With the plethora of mobile and consumer applications redefining the requirements for designing chips for low power requirements, designers have to be aware of power intent formats like Si2’s CPF (Common Power Format) and Accellera’s IEEE1801 UPF (Unified Power Format) to define and capture power intent for design implementation and verification. Designing and analyzing low power management in chip designs can best be accomplished at RTL, where designers adopt these formats to implement low power strategies like voltage and power islands. In this article, we will discuss several approaches on how these formats play a key role in capturing power intent for RTL design analysis and verification.
Power-intent aware CDC analysis Clock domain crossing (CDC) verification ensures that proper synchronization has been done for all asynchronous clock crossings in the design. Else, these crossings can cause metastability in the design and can lead to functional failure in the chip. Typically, exhaustive CDC verification is done at the RTL stage and handed off to design implementation. As part of low power implementation, isolation logic is inserted by synthesis tools at the gate level to isolate the power domain outputs when the domain is powered off. Isolation logic is used to ensure that unknown signals do not propagate to downstream logic and cause electrical problems.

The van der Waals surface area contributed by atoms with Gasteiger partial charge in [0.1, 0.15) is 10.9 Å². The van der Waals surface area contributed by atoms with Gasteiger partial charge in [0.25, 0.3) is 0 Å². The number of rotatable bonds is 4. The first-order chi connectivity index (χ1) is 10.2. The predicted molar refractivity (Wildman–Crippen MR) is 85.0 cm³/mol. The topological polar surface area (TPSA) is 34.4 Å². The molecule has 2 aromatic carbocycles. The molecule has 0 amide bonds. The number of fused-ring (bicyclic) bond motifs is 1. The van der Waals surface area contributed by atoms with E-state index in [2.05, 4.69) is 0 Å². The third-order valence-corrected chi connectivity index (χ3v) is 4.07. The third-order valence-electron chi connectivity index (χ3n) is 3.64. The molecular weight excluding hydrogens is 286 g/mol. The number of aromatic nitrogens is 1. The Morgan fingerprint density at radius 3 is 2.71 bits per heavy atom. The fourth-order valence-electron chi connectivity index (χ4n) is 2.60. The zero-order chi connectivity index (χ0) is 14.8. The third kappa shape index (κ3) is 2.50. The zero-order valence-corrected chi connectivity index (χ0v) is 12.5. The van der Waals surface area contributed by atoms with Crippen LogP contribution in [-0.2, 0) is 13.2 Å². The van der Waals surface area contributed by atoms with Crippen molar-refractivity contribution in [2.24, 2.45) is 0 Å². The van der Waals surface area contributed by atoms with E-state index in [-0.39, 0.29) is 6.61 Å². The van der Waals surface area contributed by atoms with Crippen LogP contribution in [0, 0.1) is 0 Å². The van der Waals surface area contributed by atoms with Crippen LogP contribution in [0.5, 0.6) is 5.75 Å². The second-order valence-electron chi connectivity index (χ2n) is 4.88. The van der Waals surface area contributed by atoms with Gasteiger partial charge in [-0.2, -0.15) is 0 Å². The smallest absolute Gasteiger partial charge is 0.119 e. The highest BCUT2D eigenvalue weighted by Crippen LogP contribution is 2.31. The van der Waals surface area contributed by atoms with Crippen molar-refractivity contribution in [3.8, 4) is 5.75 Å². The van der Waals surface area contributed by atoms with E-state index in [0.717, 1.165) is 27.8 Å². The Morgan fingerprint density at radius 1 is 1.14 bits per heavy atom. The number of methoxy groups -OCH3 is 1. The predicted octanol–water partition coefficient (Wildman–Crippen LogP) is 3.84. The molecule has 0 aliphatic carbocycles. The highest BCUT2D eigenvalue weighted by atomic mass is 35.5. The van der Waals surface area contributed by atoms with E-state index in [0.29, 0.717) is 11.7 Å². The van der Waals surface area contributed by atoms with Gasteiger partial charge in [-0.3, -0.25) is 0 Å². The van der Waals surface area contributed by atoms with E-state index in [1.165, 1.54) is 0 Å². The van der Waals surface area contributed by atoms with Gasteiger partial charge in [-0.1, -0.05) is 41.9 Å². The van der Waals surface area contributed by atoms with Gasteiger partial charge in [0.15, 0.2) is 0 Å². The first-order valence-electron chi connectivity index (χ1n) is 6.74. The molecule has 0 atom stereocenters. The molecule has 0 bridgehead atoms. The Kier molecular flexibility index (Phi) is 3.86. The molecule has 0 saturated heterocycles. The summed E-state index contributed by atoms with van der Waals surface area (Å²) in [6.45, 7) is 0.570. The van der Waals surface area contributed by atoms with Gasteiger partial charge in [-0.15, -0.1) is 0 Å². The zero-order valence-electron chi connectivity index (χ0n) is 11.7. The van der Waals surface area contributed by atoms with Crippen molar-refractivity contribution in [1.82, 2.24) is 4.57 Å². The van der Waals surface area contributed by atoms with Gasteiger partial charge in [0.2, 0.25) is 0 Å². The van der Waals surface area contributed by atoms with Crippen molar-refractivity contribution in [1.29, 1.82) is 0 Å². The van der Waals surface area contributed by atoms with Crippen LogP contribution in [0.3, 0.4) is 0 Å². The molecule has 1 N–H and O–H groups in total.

This isolation logic insertion at the gate level may now lead to un-synchronized crossings. Figure 1 illustrates the problem. In this circuit, there is power domain crossing from a switched off domain PD to an always-on domain VD, where the crossing between S and D registers are synchronous. Hence, there is no CDC issue with this circuit.
The power intent has been described in UPF to capture the domain information as well as the isolation strategy such that the synthesis tool can insert the isolation cell to isolate the PD output signal to a known value during the power shut down. However, due to the isolation logic insertion, a new logic path has been created, which in fact is a clock domain crossing (C2->C1, C1, C2 are asynchronous clocks). This crossing requires additional synchronization, which was not done at the RTL stage. Detecting such crossings is only possible by analyzing the RTL with power intent awareness. Otherwise, they may be detected late in the design process, which causes painful surprises or even chip failures. Based on the complexity of changes involved, re-iteration of Synthesis/P&R is needed, which can adversely impact design schedules.
David Patterson, known for his pioneering research that led to RAID, clusters and more, is part of a team at UC Berkeley that recently made its RISC-V processor architecture an open source hardware offering. We talk with Patterson and one of his colleagues behind the effort about the opportunities they see, what new kinds of designs they hope to enable and what it means for today’s commercial processor giants such as Intel, ARM and Imagination Technologies.